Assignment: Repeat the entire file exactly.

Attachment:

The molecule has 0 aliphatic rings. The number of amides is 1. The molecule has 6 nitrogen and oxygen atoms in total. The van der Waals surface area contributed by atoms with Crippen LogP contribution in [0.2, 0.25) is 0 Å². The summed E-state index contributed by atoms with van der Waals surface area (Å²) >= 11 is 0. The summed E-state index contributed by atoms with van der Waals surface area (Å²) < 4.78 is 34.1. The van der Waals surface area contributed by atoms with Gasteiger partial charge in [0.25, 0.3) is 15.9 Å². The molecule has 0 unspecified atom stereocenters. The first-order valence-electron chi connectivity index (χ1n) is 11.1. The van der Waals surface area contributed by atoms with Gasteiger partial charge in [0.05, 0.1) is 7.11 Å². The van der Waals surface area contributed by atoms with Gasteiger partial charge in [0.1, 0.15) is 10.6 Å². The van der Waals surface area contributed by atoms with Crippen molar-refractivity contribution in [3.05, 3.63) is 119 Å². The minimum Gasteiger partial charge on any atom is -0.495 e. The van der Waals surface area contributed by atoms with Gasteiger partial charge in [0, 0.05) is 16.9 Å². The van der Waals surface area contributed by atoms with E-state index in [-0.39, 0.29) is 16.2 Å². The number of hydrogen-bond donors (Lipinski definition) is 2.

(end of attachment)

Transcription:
The molecule has 0 aliphatic rings. The number of amides is 1. The molecule has 6 nitrogen and oxygen atoms in total. The van der Waals surface area contributed by atoms with Crippen LogP contribution in [0.2, 0.25) is 0 Å². The summed E-state index contributed by atoms with van der Waals surface area (Å²) >= 11 is 0. The summed E-state index contributed by atoms with van der Waals surface area (Å²) < 4.78 is 34.1. The van der Waals surface area contributed by atoms with Gasteiger partial charge in [0.25, 0.3) is 15.9 Å². The molecule has 0 unspecified atom stereocenters. The first-order valence-electron chi connectivity index (χ1n) is 11.1. The van der Waals surface area contributed by atoms with Gasteiger partial charge in [0.05, 0.1) is 7.11 Å². The van der Waals surface area contributed by atoms with Gasteiger partial charge in [0.1, 0.15) is 10.6 Å². The van der Waals surface area contributed by atoms with Crippen molar-refractivity contribution in [3.05, 3.63) is 119 Å². The minimum Gasteiger partial charge on any atom is -0.495 e. The van der Waals surface area contributed by atoms with Gasteiger partial charge in [0, 0.05) is 16.9 Å². The van der Waals surface area contributed by atoms with E-state index in [-0.39, 0.29) is 16.2 Å². The number of hydrogen-bond donors (Lipinski definition) is 2.